It looked like dancing. The way he held onto her; the way she held onto him. No music was playing, but they swayed in rhythm, moving together as one, and so it looked like dancing. Ursula was unsteady on her feet and he had to support her from her wheelchair to a comfortable seat by the fire and he placed a familiar book in her lap so that when she had recovered her breath there was something to read.
And it looked like conversation when, later in the morning, Harold talked of the weather and how the garden was doing now that the spring was with them. And he told her what was in the news and what the gossip was in the town and what was planned for dinner. It looked like conversation, though all the words were his and Ursula did not lift her head from her book or nod or show that she had heard.
It looked for all the world as if there was nothing wrong, the two of them sitting at table and it was the dinner he'd told her about and it was evening. She was allowed a little red wine, for doctors in the newspapers had said it was good for the heart if it was only one glass. And though Harold had cut up her meat, as a parent does for a child, Ursula was able to lift the fork to her mouth herself; and so it looked like there was nothing wrong when everything was.
Then, as the day drew to a close and night crept into all the corners of the house, Harold got her to her unsteady feet again and he undressed her for bed, slow and gentle. And, with a damp cloth and a bowl of warm soapy water, he wiped her back, caressing and caressing the skin, and her sagging breasts he wiped, and under her arms and over the pelvic cradle and between her legs, behind her knees and between her toes – well, then it looked like sex but it was not.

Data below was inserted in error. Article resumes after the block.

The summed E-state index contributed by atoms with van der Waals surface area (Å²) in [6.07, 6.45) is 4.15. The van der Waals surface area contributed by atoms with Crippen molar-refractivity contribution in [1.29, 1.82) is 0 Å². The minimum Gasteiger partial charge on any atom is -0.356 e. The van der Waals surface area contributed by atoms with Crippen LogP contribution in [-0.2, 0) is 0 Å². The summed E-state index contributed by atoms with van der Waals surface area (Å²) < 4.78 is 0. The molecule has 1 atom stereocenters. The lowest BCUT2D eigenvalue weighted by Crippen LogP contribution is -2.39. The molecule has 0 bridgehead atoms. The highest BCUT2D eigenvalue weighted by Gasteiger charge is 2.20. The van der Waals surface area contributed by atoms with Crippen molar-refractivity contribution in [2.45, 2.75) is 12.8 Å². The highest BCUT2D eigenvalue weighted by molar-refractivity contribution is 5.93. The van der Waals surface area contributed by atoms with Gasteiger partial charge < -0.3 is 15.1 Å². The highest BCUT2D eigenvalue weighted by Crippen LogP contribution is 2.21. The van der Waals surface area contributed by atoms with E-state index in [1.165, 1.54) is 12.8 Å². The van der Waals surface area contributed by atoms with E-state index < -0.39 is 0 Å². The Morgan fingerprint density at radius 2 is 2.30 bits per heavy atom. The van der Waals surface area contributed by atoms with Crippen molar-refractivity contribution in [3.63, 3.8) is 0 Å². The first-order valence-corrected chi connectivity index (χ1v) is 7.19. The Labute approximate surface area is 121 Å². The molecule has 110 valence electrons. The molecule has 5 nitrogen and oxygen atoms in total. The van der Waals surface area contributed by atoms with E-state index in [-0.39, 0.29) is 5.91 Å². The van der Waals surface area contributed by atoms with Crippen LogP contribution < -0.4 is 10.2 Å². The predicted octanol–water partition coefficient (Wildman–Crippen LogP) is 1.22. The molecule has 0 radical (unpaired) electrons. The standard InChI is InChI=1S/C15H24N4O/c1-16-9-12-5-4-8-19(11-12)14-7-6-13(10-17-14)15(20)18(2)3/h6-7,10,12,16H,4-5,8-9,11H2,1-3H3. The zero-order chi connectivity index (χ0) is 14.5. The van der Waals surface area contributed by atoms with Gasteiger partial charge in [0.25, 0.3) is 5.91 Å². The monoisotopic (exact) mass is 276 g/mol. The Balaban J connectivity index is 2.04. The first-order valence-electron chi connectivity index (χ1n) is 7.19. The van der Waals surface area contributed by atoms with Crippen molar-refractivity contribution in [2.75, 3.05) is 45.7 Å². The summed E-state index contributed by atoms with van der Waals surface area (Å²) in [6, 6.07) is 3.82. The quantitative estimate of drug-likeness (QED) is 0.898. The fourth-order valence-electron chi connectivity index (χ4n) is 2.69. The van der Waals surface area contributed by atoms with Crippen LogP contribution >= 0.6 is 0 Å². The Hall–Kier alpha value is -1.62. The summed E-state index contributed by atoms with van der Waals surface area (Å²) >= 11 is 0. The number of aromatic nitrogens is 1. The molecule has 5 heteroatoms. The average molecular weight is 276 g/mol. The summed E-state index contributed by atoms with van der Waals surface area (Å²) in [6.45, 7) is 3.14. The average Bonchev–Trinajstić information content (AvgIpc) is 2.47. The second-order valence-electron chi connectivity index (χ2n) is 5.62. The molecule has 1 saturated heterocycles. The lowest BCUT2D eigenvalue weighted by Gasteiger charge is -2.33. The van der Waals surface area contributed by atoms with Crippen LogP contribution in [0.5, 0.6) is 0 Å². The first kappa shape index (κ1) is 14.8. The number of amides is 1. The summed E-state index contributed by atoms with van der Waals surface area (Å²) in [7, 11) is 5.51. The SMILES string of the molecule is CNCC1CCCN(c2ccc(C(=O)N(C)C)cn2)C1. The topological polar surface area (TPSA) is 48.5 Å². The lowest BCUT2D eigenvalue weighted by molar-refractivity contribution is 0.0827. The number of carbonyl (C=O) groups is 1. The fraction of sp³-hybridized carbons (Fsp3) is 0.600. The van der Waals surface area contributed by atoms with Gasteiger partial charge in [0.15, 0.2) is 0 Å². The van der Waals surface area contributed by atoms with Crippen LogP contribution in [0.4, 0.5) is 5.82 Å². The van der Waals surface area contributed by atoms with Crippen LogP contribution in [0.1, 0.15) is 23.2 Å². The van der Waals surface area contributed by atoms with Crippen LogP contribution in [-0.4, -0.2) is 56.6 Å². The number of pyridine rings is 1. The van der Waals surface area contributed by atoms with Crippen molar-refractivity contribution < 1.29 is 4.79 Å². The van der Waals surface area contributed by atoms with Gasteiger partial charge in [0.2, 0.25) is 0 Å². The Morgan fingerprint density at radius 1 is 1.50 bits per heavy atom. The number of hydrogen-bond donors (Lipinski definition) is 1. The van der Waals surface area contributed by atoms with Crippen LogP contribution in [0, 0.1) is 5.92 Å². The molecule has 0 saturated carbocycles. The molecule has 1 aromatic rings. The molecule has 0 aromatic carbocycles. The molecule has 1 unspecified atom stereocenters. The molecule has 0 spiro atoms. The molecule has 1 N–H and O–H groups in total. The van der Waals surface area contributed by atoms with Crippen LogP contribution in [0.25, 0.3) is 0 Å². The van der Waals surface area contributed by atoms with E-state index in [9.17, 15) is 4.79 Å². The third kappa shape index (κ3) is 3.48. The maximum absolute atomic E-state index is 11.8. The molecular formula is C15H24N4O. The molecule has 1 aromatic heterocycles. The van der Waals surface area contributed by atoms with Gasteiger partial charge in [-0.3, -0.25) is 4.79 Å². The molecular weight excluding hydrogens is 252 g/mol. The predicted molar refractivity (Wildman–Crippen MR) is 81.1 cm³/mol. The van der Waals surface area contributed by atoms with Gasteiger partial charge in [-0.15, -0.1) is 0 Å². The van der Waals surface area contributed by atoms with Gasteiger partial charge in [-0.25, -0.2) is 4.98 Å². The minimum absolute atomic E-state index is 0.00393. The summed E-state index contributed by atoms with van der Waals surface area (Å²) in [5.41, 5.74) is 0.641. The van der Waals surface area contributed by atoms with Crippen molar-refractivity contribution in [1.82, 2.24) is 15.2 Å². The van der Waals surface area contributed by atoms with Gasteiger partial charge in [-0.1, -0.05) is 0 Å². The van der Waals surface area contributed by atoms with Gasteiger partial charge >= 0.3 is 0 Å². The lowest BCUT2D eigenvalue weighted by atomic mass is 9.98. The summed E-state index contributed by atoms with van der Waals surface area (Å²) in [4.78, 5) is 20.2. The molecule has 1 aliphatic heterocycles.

At last, lying together in the one bed, and it was dark, as near dark as the insides of cupboards with the doors left open; and the creak and groan of the settling house was all the sound that there was, that and the softest rattle in her breath, in his breath; and Harold leaned over her and he kissed her dry lips and he said her name; and she took his hand in hers, her gossamer touch and her fingers stroking; and it looked like love and it was love, and there were tears in his eyes even as sleep overtook him and tears in her eyes as she listened to him sleeping. And Ursula said she was sorry, her words all whisper and breath and sigh, but she never said what she was sorry for and Harold never heard anyway.